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Guest Viewpoint: Proposing a shift in sexual assault policy

This piece reflects the views of the author, Travis Evans, and not those of Emerald Media Group. It has been edited by the Emerald for grammar and style. Send your columns or submissions about our content or campus issues to [email protected]

Over the past two years, I have been on a course that has shifted almost every term. I am a graduate student at a university where I am studying conflict resolution. Eventually, my course shifted enough that I took a class on human trafficking and how it affects every country, every city and every community. I decided to focus on advocacy for victims of human trafficking and try to work towards the prevention of human trafficking within my own small town. As my concentration developed I eventually took a course on the psychology of trauma. This course expanded my knowledge of how trauma affects the human brain, body and mind. Learning the processes that go on within a human who has endured some sort of trauma were extremely informative and I wanted to learn more. This interest, along with extra credit, put me into a room where a panel discussed sexual assault on campus, who should be responsible for reporting and how it should be reported. An idea popped into my head and I have not been able to stop thinking about this since.

One student, an undergrad who identified themselves as such, mentioned resident advisors and how these advisors are often unintentional reporters because they are usually the physical representation of an authority figure or a parent when a college student is living in the dorms. The conversation went back and forth with possibilities and opportunities and I was really intrigued. But what really caught me off guard was the fact that these RAs are, in a sense, mandatory reporters. From my psychology class, I learned that what really helps many victims of sexual assault and other forms of trauma is the survivor’s ability to maintain autonomy. These two ideas started to conflict with each other in my mind and I thought back to my conflict resolution studies. We had just visited the new office of the Ombudsman on campus and with this in mind I thought to myself: why aren’t RAs falling under the office of Ombuds and becoming mediators of sorts?

Being a college student over a longer period of time than I would like to admit, I have seen the campus change and the mindsets of many parents, faculty, and the local police, shift. These adults now see many of the issues that plague new college students as things that should not derail a college student, but as opportunities for growth. I have heard the story time after time: an underage student drinks too much and everyone is afraid to help that student because no one wants to get in trouble. Well, what happens when that fear of punishment ends up hurting someone even more? What happens when a student loses control over a situation where they already feel they have lost control of their own body? While all parents want their children to be safe once they leave the house, and indeed resident advisors add some sense of safety to the parents’ mindset along with holding certain legal responsibilities for the universities at which they attend and work for, why should the RA role be that of punishment?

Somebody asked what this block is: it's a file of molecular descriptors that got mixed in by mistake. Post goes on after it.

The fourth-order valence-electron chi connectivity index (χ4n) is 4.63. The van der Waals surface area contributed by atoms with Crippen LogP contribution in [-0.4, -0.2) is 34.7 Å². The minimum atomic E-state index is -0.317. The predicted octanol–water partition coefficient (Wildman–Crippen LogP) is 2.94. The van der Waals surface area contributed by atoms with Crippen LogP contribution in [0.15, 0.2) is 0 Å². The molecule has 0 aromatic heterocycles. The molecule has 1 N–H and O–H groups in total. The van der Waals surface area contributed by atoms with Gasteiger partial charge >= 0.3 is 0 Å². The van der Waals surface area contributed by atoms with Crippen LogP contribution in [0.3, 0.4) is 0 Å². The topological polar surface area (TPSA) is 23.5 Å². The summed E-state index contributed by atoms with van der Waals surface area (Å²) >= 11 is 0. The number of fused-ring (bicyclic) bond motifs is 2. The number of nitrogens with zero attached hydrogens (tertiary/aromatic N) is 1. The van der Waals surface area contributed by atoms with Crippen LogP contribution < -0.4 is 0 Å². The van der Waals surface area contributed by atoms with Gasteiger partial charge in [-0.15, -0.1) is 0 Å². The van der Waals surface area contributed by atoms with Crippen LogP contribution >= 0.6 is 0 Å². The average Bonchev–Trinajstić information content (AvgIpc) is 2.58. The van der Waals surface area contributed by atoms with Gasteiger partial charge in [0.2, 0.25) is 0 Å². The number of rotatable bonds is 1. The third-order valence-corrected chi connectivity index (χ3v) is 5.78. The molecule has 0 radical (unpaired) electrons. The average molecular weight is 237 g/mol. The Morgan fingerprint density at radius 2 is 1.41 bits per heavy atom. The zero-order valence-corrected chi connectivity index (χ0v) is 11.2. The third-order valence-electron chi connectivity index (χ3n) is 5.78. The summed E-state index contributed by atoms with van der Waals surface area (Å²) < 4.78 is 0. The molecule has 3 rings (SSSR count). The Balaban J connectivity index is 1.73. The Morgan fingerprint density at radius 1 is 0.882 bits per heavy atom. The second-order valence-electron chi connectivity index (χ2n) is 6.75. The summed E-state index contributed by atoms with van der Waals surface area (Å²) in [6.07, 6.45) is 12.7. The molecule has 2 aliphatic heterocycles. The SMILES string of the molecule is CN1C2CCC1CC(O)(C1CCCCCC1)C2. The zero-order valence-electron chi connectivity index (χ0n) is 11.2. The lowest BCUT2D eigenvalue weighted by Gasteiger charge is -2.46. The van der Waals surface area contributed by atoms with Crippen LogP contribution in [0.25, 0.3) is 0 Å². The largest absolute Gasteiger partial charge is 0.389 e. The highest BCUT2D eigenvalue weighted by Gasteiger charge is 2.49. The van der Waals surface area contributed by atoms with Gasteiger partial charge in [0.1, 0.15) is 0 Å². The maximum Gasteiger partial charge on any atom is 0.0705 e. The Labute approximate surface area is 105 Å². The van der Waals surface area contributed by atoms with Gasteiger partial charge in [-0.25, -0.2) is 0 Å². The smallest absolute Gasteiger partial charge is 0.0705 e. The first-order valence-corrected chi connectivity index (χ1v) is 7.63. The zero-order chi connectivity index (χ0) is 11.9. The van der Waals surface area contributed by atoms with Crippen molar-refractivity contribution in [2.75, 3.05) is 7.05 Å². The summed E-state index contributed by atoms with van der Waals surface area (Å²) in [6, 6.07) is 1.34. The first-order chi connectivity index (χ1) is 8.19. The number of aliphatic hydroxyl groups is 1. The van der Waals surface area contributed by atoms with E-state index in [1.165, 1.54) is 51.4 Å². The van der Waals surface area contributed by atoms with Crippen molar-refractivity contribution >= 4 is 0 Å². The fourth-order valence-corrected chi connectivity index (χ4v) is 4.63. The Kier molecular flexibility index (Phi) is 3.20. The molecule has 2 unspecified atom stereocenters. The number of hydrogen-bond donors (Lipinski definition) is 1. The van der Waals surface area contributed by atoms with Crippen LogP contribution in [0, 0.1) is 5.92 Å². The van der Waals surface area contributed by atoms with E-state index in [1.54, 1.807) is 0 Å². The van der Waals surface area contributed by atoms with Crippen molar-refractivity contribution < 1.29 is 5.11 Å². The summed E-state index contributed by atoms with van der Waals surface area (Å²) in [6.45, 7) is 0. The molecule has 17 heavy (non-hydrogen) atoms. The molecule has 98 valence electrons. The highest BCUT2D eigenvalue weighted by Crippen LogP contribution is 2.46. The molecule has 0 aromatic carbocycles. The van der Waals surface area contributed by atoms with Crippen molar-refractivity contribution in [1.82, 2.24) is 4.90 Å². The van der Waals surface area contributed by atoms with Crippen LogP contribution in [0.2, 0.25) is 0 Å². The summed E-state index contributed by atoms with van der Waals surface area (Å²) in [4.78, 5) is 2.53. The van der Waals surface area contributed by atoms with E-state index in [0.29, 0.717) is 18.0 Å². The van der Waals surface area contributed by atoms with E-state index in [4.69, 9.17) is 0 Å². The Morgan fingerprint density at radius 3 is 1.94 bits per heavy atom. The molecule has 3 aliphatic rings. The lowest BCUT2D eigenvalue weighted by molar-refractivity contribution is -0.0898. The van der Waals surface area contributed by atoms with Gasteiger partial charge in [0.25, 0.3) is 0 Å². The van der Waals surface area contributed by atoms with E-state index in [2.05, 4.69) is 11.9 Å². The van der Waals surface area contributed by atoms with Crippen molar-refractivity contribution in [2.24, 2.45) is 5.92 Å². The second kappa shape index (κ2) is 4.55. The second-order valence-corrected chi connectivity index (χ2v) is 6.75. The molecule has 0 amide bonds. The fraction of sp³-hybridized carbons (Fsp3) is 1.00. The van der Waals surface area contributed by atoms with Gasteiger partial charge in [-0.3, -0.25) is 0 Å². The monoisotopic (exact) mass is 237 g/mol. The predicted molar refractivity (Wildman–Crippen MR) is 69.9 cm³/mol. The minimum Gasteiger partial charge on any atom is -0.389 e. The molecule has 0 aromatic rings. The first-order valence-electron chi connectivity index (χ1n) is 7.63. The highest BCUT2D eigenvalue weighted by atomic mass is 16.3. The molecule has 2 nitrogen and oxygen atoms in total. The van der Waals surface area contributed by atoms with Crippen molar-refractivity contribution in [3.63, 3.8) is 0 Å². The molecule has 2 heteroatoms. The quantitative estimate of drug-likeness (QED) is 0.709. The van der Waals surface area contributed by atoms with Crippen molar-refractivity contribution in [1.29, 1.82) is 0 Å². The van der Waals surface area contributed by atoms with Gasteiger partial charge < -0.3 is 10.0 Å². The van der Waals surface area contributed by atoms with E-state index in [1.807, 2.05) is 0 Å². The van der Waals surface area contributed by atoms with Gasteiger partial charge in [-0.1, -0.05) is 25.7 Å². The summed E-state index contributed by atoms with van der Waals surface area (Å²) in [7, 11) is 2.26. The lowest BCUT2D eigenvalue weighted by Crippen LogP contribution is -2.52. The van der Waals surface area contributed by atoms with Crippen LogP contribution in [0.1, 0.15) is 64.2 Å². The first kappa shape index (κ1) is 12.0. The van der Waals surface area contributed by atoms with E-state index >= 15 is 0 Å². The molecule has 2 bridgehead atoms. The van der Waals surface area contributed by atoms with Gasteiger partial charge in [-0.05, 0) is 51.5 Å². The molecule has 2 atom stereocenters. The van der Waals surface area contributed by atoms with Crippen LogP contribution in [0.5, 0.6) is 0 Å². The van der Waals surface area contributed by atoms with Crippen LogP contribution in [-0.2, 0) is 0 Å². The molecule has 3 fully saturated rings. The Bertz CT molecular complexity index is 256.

I feel we are at a great moment where we can combine multiple issues into one opportunity. Let’s create a safe and healthy environment for our college students, one that allows for mistakes, but one that also helps those who have been hurt. Let’s take away the fear of punishment from the students living in dorms and across campus. Let’s change the way an RA works, train them to be mediators for disputes, give these RAs a true form of discretion, and most importantly, let’s give victims of assault the opportunity to maintain their autonomy so that they can heal.

Under my proposed shift in policy, resident advisors would still be required to report any threat of violence or death to any individual just as the Ombudsman is. However, once taken on under the office of Ombuds, these RAs would be able to listen to problems, attempt to help those in need and mediate if possible along with tracking data. The students that an RA helps remain anonymous (again, this is the way the office of Ombuds currently works), so there is no change to that policy. The RAs will be trained in policies and procedures for multiple issues including, but not limited to, sexual assault. RAs will still maintain a presence that promotes safety, but would do so with the understanding of the students that their lives remain in their control.

With changes in policy regarding sexual assault and trauma becoming a monthly development, let us also keep in mind the opportunities we have for healing — for helping our students rather than continuing or causing more harm.

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